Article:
On one hand, his injuries caused him to be invalided out of the game when still in his early twenties, which came as a devastating blow to one of the most gifted young players in the land. On the other, had he remained fit it is virtually certain that he would not have left the club to join Leicester City; and equally likely, therefore, that he would have been a passenger on the aeroplane which crashed at Munich in February 1958, killing eight of his erstwhile United team-mates and maiming two more so that they never played again.
Doherty had enlisted at Old Trafford in 1950, having shone for Manchester and Lancashire Schoolboys, and he made rapid progress, first working as an office boy cum apprentice footballer, then signing professional forms on his 17th birthday in March 1952, and making his senior début only nine months later. Though Busby's unprecedentedly extensive squad was bursting with enough high-quality players for two teams at that time, the rookie retained his place for a handful of games and also excelled as United reached the semi-finals of the inaugural FA Youth Cup.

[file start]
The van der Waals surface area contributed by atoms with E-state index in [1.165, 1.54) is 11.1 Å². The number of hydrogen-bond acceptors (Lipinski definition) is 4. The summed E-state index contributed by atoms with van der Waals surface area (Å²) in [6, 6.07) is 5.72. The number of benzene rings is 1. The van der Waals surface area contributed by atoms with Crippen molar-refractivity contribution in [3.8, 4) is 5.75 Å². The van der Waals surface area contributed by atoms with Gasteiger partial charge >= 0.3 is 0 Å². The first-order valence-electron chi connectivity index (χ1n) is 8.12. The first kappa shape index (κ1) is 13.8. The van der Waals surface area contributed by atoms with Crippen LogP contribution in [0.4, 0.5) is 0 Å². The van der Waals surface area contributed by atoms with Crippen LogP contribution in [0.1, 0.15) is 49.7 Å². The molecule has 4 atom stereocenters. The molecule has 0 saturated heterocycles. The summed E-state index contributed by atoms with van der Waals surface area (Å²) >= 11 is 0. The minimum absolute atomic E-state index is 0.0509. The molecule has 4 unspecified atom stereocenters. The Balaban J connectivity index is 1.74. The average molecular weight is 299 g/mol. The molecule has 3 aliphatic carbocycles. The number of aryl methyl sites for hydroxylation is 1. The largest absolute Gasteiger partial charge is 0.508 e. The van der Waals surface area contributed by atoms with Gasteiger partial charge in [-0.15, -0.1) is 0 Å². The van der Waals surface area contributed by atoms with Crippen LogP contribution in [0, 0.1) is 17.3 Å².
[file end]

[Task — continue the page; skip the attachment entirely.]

But then Doherty suffered his first major injury in the second leg against Bradford on the day before he was due to begin his National Service, which had to be deferred. United recruited the Irishman Liam Whelan, who would die at Munich, as a replacement in time for the final triumph against Wolverhampton Wanderers, while Doherty began a slow rehabilitation before entering the RAF, from which he was eventually discharged as unfit for duty.